For my Beyond the Wall game, I may have gone a little overboard in designing an encounter location. Because I produced well over 10k words, I figured I might as well serialize it here so others might find use of my over-writing. I’m including conversion suggestions for people running standard D&D or Pathfinder (as well as how to hack the story to better fit as a standalone).

Context

This started out because I grabbed and E/W flipped the map for Fallcrest because I needed a city on a river that the players would investigate for what I thought would be a session or two and I didn’t want to put much work into the map. Turned out there was a lot gameable there, and it became 5+ sessions of content (as well as a lengthy play-by-email in the upper tower). One of the things on the map that didn’t make a lot of sense was the Septarch’s Tower. The city was standing in for a town in my campaign’s northern empire, which isn’t too fond of any magic beyond their own pseudo-clerical type. However, the location could easily be built on the ruins of the former empire that fell over 1,000 years ago, and they definitely had mages. So it made sense to set up the place as an ancient holdover that the locals didn’t like but couldn’t get rid of.

Meanwhile, I had previously repurposed Baltron’s Beacon for an adventure in a swamp. Since that adventure features a teleportation artifact, and I was looking for a way to give my player characters an equivalent of a hearthstone ability (so they could swap out PCs between sessions without going home), I’d elaborated on the backstory. The mage that previously held the tower (renamed to Balduin to fit my campaign’s naming practices) had invented a teleportation device that worked off of large, enspelled keys. He then sent these keys to his closest wizard-type mage friends in the Order, before blowing himself up trying to finish the teleporter. At the time, this was a way to give the PCs quests to find some additional bind points: they started with two keys, which allowed them to leave one at their home base and take one with them on adventures. Having more keys would allow them to set up additional bases they could teleport to.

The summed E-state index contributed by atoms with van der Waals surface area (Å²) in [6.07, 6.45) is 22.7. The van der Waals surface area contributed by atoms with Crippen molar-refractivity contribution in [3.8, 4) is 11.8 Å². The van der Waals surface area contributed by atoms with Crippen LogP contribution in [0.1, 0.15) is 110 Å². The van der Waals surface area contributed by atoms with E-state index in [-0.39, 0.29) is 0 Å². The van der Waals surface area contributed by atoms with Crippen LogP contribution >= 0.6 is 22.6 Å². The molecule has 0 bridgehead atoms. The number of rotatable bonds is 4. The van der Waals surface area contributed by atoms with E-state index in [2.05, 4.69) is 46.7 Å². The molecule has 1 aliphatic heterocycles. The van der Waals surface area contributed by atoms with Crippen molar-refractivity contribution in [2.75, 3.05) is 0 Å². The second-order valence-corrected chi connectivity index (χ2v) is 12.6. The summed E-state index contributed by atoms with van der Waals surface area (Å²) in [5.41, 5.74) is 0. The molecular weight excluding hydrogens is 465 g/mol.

I decided the Septarch’s Tower would be an old, Hogwarts-style mage academy for training elemental war mages for the ancient empire (it was located near their border with their rival empire). It was heavily warded, so nobody had been able to make it in for 1,000 years, including the old enemies that sacked the town. Since Balduin had been studying the magic of that empire to get his teleporter working, the keys would also work to bypass the wards on the building. And, over a decade past, a couple of his wizard friends had taken advantage of that to slip in and try to loot this ancient stronghold of knowledge.

The two NPCs that made it into the tower are:

  • Salome was an evoker-style mage with a specialty in subterfuge and guile. She’d happened upon the tower as part of infiltrating the northern empire, and took advantage of her key letting her in. She was a bit too headstrong, and… well… her body is still in the tower from when she didn’t acknowledge she needed backup.